When God closes a door, He opens a browser window: Churches must be responsible during virus crisis
Updated: Apr 7
Churches across the country are closed.
That’s the first time since the 1918 Spanish Flu outbreak that sentence can be written. Now as then, closing the church doors is for good reason, in light of the Wuhan Virus ravaging New York, New Jersey, Louisiana and Florida.
In fact, those states are “hot spots” because their governors did not act quickly enough to limit the spread. There are Democrats as well as Republicans to blame for that inaction, and now — unfortunately — their residents are paying the price.
In case you doubt that, look to Washington state and California. Both threatened to be the epicenter of the virus early on. But quick, decisive action by their chief executives. Gov. Jay Inslee (D-WA) and Gov. Gavin Newsom (D-CA) shut down the virus through stay-at-home orders and social distancing recommendations made before anyone else in the country knew what that meant.
Churches followed suit, and have done so throughout the country. Believe what you will about the reasoning behind Wuhan Virus precautions, the virus is real, it is deadly and the best way to stop its spread is to keep people away from one another.
Some pastors, however, are not being smart about it, defying public orders in a misguided effort to defend their First Amendment rights of freedom of religion and freedom of assembly.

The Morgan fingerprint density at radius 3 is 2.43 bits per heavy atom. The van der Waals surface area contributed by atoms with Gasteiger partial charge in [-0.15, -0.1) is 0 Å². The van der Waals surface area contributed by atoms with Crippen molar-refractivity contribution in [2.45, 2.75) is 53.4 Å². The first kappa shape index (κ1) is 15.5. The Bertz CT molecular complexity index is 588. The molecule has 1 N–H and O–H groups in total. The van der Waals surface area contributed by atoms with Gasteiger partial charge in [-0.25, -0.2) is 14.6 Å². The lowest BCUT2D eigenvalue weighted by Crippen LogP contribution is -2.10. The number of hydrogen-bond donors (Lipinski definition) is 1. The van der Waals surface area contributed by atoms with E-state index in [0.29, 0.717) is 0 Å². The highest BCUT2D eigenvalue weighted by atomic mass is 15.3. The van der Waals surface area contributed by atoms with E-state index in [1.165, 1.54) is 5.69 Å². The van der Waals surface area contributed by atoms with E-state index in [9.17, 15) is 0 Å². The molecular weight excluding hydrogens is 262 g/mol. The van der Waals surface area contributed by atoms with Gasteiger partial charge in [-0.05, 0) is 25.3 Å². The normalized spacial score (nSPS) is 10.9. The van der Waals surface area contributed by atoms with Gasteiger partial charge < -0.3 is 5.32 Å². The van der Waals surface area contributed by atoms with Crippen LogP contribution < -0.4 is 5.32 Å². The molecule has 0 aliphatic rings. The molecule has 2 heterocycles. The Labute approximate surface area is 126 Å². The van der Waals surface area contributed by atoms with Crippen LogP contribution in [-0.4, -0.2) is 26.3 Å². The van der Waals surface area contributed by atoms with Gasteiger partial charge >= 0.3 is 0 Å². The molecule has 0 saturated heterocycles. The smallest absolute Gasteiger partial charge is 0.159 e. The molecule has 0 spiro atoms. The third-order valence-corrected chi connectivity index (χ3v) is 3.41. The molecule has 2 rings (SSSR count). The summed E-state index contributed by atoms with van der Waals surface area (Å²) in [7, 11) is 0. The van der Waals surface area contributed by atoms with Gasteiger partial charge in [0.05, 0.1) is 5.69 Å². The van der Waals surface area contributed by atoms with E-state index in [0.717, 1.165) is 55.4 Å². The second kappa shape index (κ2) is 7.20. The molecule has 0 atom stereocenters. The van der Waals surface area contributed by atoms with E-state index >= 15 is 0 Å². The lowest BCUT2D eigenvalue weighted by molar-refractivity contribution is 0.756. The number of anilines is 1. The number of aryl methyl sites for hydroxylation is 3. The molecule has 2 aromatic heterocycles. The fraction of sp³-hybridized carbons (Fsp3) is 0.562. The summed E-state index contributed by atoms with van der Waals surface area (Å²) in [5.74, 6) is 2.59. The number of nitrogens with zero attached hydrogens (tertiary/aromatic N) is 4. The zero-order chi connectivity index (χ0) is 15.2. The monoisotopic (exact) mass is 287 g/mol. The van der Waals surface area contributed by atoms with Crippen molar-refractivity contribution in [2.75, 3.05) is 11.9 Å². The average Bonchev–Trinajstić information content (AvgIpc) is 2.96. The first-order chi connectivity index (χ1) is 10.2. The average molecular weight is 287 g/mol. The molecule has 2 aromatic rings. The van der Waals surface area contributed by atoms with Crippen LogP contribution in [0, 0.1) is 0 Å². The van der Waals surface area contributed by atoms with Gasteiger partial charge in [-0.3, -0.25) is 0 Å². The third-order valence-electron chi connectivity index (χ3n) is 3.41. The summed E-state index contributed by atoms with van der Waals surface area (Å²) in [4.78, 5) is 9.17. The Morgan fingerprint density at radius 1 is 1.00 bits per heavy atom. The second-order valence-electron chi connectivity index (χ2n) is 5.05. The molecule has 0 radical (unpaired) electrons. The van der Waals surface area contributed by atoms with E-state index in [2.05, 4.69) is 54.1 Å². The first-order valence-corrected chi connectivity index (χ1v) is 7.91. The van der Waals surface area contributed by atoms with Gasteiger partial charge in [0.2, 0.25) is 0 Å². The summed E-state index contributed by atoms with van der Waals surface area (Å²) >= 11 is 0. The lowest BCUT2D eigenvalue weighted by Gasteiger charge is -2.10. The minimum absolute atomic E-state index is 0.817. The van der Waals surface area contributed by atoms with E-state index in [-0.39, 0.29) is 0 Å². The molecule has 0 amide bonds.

Wednesday this past week, for the second time in two days, police have charged Baton Rouge, Louisiana pastor Tony Spell with defying public orders against large gatherings by holding church services with hundreds of members. Despite the charge, he says the church doors will still be open Sunday.
When asked why he will not follow the governor's mandate, he said, "We have a mandate from the word of the Lord to assemble together. The first amendment says that Congress shall make no law prohibiting the exercise of religion."
Others are heeding the warnings.
Pastor Robert Jeffress, a stalwart evangelical ally of Trump, held services at his First Baptist megachurch March 15 in accordance with Dallas-area limits on gatherings of more than 500 people. Dallas announced four days later it would comply with the Trump Administration recommendation of only 10-person gatherings, with Jeffress stating his congregation would hold online-only worship for the duration of the crisis.
Most churches across the country are doing the same. Those churches that are too small and cannot afford expensive online equipment are using existing applications like ZOOM or GoToMeeting to hold services.
Pastor Tony Spell of Life Tabernacle in Baton Rouge, Louisiana is continuing to defy the stay-at-home order of Democrat Gov. John Bel Edwards barring churches from meeting as o precaution against the spread of the Wuhan Virus. (Photo: CNN)
The Church must respond with faith and action to prevent the spread of the Wuhan Virus. Meeting as a congregation, no matter how large or small, is simply irresponsible. In fact, it goes against biblical teaching.